art + ag collective residency debrief
It'd be difficult to account for the array of mischiefs that the collective members engaged in individually; there was ample time given for people to wander and do as they pleased. But there were a number of concerted, collective efforts that also took place.
The first frost of the season arrived October 9, the eve of the Oktober All Saints Fest at the Church of the Little Green Man. It seemed an appropriate convergence of occasions, with the last harvest of tomatoes, peppers, cucumbers, zucchinni and basil followed by a night of celebrating the dead, the shifting of the seasons, and the last days of traditional reaping.
There was a bit of foraging. Evan brought us back a mushroom that only grows on living birches, and made us a fine tea. A few of us went out foraging for the last gasps of the goldenrod, some of us even enjoying the frigid waters of the nearby river as we did so. Basil was hung to dry, dispersed, some of it made into a pesto. Lots of mint and thyme were harvested, along with the last of the sage, all tied and hung to dry. Pumpkins were carved for the Church of the Little Green Man, and seeds were roasted. Folks made sourdough bread and sourdough pancakes, and every morning Kara made a soup for folks to enjoy throughout the day. We ate dinner collectively.
Tripplebrook Farms over in MA had given Kara and other collective members some very handsome gifts :: three chestnut trees, two paw paw trees, and four hardy kiwi plants. The collective brought them to Denniston Hill, met to discuss where these new creatures should go, and then planted them. A chestnut tree was planted over at John's, the other two planted on the southside meadowed slope alongside the driveway and road, with full access to the sun. A paw paw was planted along the roadside bit of wall in front of the house, and the other closer to the porch. And the hardy kiwis were planted so that, over time, they will form an edible arbor of sorts for folks on their way to the pond, the pool, or the woods.
We did our first round of sheet mulching! The last day of the collective's stay several of us got together, and having shoveled more of Josh's generously donated shit the day before, laid down the sheet mulch layer by layer. We broke up the soil that was already in the greenhouse, soaking it deep and long as we did so (it took a surprisingly long amount of time), then lay down fresh cut vegetation from the nearby meadow and pond, covering that with the former horse manure, followed by about eight inches of fallen leaves, followed by four inches of compost and older garden soil, and topped with straw, soaking every layer as we went. In the upper four inches of soil we planted some lettuces, spinach, etc for a late fall/early winter harvest. There was concern raised about the degree of activity happening beneath the top layer of soil, and whether or not that would hinder the growth of these plants, so it'll be interesting to see how it all plays out. Regardless of how well the seedlings end up doing in the long run (they've already begun to come up), we have certainly contributed a lot for the growing of good soil (and, in a roundabout way, raised beds) in the greenhouse.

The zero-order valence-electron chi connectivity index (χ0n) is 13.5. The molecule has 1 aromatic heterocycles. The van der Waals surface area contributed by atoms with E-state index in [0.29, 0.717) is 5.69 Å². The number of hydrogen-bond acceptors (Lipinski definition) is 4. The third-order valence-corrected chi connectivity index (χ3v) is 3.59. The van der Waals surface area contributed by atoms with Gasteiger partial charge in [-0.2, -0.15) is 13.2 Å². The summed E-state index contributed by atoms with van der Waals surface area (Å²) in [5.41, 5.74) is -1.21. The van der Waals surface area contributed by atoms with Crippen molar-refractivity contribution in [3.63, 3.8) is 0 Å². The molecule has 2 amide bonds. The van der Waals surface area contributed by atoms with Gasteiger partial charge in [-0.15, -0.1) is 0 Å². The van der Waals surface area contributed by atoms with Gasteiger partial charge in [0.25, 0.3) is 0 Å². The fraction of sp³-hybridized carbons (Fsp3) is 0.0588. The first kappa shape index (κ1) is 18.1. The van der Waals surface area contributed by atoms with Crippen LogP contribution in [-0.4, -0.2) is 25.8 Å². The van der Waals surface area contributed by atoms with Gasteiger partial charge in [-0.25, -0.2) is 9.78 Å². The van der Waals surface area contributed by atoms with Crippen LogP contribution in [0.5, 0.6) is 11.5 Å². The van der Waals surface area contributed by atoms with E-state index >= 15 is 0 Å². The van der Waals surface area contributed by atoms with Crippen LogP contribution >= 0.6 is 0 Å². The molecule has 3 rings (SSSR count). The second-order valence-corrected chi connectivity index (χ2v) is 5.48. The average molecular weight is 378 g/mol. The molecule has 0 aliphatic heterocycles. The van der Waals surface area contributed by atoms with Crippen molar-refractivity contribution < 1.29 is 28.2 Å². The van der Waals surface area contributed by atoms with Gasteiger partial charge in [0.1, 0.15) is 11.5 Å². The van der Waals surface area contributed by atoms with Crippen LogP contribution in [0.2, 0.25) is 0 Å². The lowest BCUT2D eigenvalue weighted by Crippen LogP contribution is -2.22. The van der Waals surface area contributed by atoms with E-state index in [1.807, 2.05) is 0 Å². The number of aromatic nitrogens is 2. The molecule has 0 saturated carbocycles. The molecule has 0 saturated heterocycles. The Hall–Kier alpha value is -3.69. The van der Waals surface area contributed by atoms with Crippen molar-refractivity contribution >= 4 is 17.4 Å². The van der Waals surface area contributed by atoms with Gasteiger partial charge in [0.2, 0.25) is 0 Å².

There was also plenty of loafing, reading, swimming, walking in the woods, storytelling, and live music to boot, with wandering violins, accordions and their players.
The day the collective left they were sent off by a gentle, rolling storm of electric pink lightning and smooth, drawn out thunder. A very pleasant way to see the collective off and reflect on their residency.
The next day Kara and I set to pulling up the plastic between the beds of the gardens. We want to experiment with a green carpet for the paths, a carpet that'll include elfin thyme, purslane, clovers, roman chamomile, lady's mantle, dandelions and whatever volunteer plants that want to make a home there. I've been making my way along the paths since, prodding the ground with a pitchfork to break its surface up just a little, to help the soil breathe in preparation for the laying of seeds.
Today I sheet-mulched a bed in the garden that had been given over to weeds/volunteer plants. I simply slashed them in place, grateful for the work they'd been doing to feed and break up the soil, and for the work they will continue to do as their aerial and root systems break down and are eaten by the other communities of the soil. I poked up the ground a bit, soaked it all deeply, lay down manure over the slashed weeds, soaked the manure, and then laid down eight or nine inches of fallen leaves, soaking them as well before topping them off with some soil and the last of the straw.
I also planted garlic at the foot of the tomato/basil/carrot bed, among the carrot patches alongside the shrub beans, and among the fully grown collards, kale and cabbage beside the eggplants.
Kara and I'll be buying some seeds this week. There's a number of medicinals I'd like to find a home for in the meadowed hill where we planted the chestnut trees. Kara and I've come up with a list of perennial vegetables we'd like to experiment with. I had a mind for making an edible wall of perennial vegetables around the garden, with the taller plants surrounding the northeast corner. We've also got the seeds for the green carpet to look forward to, and a few more varieties of mint I'd like to plant along the meadowside of the garden to ward off mice.
Then it's sheetmulching further, a bed at a time, fixing up the fencing, and planting some of those perennials.